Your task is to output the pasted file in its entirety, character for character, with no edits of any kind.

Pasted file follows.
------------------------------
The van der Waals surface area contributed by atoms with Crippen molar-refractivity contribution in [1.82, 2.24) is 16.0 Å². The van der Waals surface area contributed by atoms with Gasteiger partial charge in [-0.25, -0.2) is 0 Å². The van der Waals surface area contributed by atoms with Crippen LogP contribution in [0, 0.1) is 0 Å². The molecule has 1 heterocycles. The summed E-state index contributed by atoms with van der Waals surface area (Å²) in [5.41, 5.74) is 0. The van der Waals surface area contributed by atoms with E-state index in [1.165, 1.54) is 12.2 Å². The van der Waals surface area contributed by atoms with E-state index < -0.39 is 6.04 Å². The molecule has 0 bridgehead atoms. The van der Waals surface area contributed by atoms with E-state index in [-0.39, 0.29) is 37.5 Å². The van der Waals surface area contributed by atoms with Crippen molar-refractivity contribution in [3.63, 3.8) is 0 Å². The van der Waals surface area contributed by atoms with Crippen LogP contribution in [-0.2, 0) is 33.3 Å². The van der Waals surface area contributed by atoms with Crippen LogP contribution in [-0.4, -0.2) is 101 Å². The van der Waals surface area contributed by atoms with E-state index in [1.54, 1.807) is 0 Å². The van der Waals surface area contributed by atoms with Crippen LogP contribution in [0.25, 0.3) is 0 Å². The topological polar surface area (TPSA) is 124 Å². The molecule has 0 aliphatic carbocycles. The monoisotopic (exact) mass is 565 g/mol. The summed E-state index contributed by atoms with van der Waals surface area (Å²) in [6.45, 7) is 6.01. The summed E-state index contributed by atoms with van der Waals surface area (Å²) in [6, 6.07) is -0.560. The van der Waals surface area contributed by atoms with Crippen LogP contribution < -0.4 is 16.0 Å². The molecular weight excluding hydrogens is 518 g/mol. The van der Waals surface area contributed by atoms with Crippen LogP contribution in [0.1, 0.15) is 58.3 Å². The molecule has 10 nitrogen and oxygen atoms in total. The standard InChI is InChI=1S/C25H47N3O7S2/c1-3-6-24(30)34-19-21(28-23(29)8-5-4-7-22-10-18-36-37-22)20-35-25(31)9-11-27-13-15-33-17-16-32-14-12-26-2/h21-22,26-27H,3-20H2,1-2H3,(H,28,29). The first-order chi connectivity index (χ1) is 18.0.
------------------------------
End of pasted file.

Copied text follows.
The van der Waals surface area contributed by atoms with Crippen molar-refractivity contribution in [1.82, 2.24) is 16.0 Å². The van der Waals surface area contributed by atoms with Gasteiger partial charge in [-0.25, -0.2) is 0 Å². The van der Waals surface area contributed by atoms with Crippen LogP contribution in [0, 0.1) is 0 Å². The molecule has 1 heterocycles. The summed E-state index contributed by atoms with van der Waals surface area (Å²) in [5.41, 5.74) is 0. The van der Waals surface area contributed by atoms with E-state index in [1.165, 1.54) is 12.2 Å². The van der Waals surface area contributed by atoms with E-state index < -0.39 is 6.04 Å². The molecule has 0 bridgehead atoms. The van der Waals surface area contributed by atoms with E-state index in [-0.39, 0.29) is 37.5 Å². The van der Waals surface area contributed by atoms with Crippen molar-refractivity contribution in [3.63, 3.8) is 0 Å². The van der Waals surface area contributed by atoms with Crippen LogP contribution in [-0.2, 0) is 33.3 Å². The van der Waals surface area contributed by atoms with Crippen LogP contribution in [-0.4, -0.2) is 101 Å². The van der Waals surface area contributed by atoms with E-state index in [1.54, 1.807) is 0 Å². The van der Waals surface area contributed by atoms with Crippen LogP contribution in [0.25, 0.3) is 0 Å². The topological polar surface area (TPSA) is 124 Å². The molecule has 0 aliphatic carbocycles. The monoisotopic (exact) mass is 565 g/mol. The summed E-state index contributed by atoms with van der Waals surface area (Å²) in [6.45, 7) is 6.01. The summed E-state index contributed by atoms with van der Waals surface area (Å²) in [6, 6.07) is -0.560. The van der Waals surface area contributed by atoms with Crippen LogP contribution < -0.4 is 16.0 Å². The molecular weight excluding hydrogens is 518 g/mol. The van der Waals surface area contributed by atoms with Crippen LogP contribution in [0.1, 0.15) is 58.3 Å². The molecule has 10 nitrogen and oxygen atoms in total. The standard InChI is InChI=1S/C25H47N3O7S2/c1-3-6-24(30)34-19-21(28-23(29)8-5-4-7-22-10-18-36-37-22)20-35-25(31)9-11-27-13-15-33-17-16-32-14-12-26-2/h21-22,26-27H,3-20H2,1-2H3,(H,28,29). The first-order chi connectivity index (χ1) is 18.0.